This FilmED Lesson Plan focuses on themes such as identity, race, difference, and inclusion. It includes a selection of four short films, each with an accompanying Film Guide, that we hope will amplify diverse stories and filmmakers, as these talented artists share how they craft their own visions and voices through the power of art and storytelling, and inspire your students to share their own experiences.
The Film Guides are customizable. You will see that the sections focus on different areas such as the theme, the characters, the filmmakers, and what we call “The Bigger Conversation.” Read through the Film Guides to see which sections and questions speak best to you and your class.
The curriculum materials crafted around each Lesson Plan are meant to support you, the educator, in leading meaningful conversations with your students, highlight the individual filmmakers and voices behind these stories, and allow opportunities for students to expand their learning while sharing their observations, ideas and experiences among one another.
- Question prompts and conversation starters that will help your students find deeper meanings and interpretations of the films.
- Background information and informative Q&As with a diverse group of filmmakers, which will help students see the ways a filmmaker can use the different tools of filmmaking to craft a meaningful story.
- Resources to support you in leading challenging and important conversations around the themes of the films which include identity, prejudice, bullying, racism, and inclusion.
We’ve suggested the films in a particular order, with accompanying materials that build upon interpretation and media-literacy skills. As the students watch the films and gain observational and literacy skills, they should be able to understand and discuss the more challenging films that we present later in the Lesson Plan.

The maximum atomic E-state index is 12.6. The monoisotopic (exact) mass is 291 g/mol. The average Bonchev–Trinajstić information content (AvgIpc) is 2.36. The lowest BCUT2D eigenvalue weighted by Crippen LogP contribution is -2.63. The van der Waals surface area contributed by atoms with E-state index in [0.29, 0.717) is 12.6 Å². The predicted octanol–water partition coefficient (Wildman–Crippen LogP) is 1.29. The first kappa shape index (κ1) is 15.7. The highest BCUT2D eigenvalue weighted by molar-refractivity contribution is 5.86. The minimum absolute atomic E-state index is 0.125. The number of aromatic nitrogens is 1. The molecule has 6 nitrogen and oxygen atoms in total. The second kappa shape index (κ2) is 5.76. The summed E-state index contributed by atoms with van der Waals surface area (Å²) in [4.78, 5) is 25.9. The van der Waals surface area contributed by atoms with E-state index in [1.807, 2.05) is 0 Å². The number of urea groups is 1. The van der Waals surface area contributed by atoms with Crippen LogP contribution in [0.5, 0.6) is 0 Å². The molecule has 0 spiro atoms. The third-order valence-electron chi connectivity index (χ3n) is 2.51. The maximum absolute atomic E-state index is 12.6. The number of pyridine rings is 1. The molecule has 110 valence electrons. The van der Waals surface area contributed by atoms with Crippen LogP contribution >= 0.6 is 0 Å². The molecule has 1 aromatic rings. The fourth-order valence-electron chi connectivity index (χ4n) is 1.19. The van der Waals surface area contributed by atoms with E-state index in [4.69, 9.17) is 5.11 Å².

01 Welcome to my Life
A cleverly voiced and animated allegory about difference through a faux documentary format; fosters discussions of identity, inclusion, and storytelling genres and amplifies Asian-American stories.
02 Amelia’s Closet
An incisive and moving film about a young Black student’s experiences with racism and privilege in the classroom; fosters dialogues about race, class, perspective-shifting and understanding.
An ode to her mother’s Puerto Rican accent and a reclaiming of her voice, by poet Denice Frohman.
04 Grab My Hand: A Letter to my Dad
An animated love letter from son to father to friend reminds us that there’s no good reason to let affection go unspoken.
A series of instructional videos to create hand drawn animation on a tablet or computer.
Race Talk, Anti-Defamation League’s resources and strategies for facilitating conversations about race with your class.
Coalition to Support Grieving Students Module on the role of cultural considerations.
The Grieving Student, A Teacher’s Guide:a practical guidebook to help teachers provide sensitive support to students of all ages.
Monique Morris, Pushout: The Criminalization of Black Girls Documentary and Educator resources
This Lesson Plan and its respective Film Guides address national and NY state standards for the arts, English Language arts, and Media Literacy.
NY State Media Learning Standards and Common Core State Standards:
LEAD CURRICULUM DEVELOPER & DIVERSITY, EQUITY & INCLUSION ADVISOR
Jessica Polaniecki, NYICFF staff
SPECIAL ADVISOR FOR EDUCATION
Jane Royal, NYICFF Board of Directors
DIVERSITY, EQUITY & INCLUSION REVIEWER
ART DIRECTION & DESIGN
Francesca Campanella, Kiss Me I’m Polish
Agnieszka Gasparska, Kiss Me I’m Polish
Andrea Stein-Davis, Car of Tomorrow
NYICFF EXECUTIVE TEAM
Nina Guralnick, Executive Director
Maria-Christina Villaseñor, Programming Director